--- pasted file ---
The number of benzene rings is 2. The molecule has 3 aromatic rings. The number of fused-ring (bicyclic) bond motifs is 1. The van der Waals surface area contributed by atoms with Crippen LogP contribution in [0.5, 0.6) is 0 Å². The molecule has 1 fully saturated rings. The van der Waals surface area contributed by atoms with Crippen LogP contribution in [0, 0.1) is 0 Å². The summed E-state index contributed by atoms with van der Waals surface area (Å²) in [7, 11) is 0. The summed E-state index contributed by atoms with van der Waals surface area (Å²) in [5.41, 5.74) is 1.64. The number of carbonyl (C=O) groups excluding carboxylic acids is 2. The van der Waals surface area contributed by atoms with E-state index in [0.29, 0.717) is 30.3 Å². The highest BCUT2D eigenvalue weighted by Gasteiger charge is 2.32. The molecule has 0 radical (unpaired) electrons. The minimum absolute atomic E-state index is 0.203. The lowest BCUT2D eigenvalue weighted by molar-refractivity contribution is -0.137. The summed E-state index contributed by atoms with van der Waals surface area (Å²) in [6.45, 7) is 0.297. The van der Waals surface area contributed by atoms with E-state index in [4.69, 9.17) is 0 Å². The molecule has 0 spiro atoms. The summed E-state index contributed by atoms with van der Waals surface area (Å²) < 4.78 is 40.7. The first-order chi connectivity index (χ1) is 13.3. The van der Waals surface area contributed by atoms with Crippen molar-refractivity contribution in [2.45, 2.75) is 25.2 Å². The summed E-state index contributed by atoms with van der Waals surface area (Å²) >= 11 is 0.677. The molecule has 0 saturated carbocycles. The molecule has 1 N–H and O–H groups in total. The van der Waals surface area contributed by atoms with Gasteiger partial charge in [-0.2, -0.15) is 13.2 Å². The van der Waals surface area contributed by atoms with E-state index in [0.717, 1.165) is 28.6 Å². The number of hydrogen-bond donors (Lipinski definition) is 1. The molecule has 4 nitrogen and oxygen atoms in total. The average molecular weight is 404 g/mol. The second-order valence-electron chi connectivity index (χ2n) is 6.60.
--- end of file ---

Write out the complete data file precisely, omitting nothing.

The number of benzene rings is 2. The molecule has 3 aromatic rings. The number of fused-ring (bicyclic) bond motifs is 1. The van der Waals surface area contributed by atoms with Crippen LogP contribution in [0.5, 0.6) is 0 Å². The molecule has 1 fully saturated rings. The van der Waals surface area contributed by atoms with Crippen LogP contribution in [0, 0.1) is 0 Å². The summed E-state index contributed by atoms with van der Waals surface area (Å²) in [7, 11) is 0. The summed E-state index contributed by atoms with van der Waals surface area (Å²) in [5.41, 5.74) is 1.64. The number of carbonyl (C=O) groups excluding carboxylic acids is 2. The van der Waals surface area contributed by atoms with E-state index in [0.29, 0.717) is 30.3 Å². The highest BCUT2D eigenvalue weighted by Gasteiger charge is 2.32. The molecule has 0 radical (unpaired) electrons. The minimum absolute atomic E-state index is 0.203. The lowest BCUT2D eigenvalue weighted by molar-refractivity contribution is -0.137. The summed E-state index contributed by atoms with van der Waals surface area (Å²) in [6.45, 7) is 0.297. The van der Waals surface area contributed by atoms with E-state index in [4.69, 9.17) is 0 Å². The molecule has 0 spiro atoms. The summed E-state index contributed by atoms with van der Waals surface area (Å²) < 4.78 is 40.7. The first-order chi connectivity index (χ1) is 13.3. The van der Waals surface area contributed by atoms with Crippen molar-refractivity contribution in [2.45, 2.75) is 25.2 Å². The summed E-state index contributed by atoms with van der Waals surface area (Å²) >= 11 is 0.677. The molecule has 0 saturated carbocycles. The molecule has 1 N–H and O–H groups in total. The van der Waals surface area contributed by atoms with Gasteiger partial charge in [-0.2, -0.15) is 13.2 Å². The van der Waals surface area contributed by atoms with E-state index in [0.717, 1.165) is 28.6 Å². The number of hydrogen-bond donors (Lipinski definition) is 1. The molecule has 4 nitrogen and oxygen atoms in total. The average molecular weight is 404 g/mol. The second-order valence-electron chi connectivity index (χ2n) is 6.60.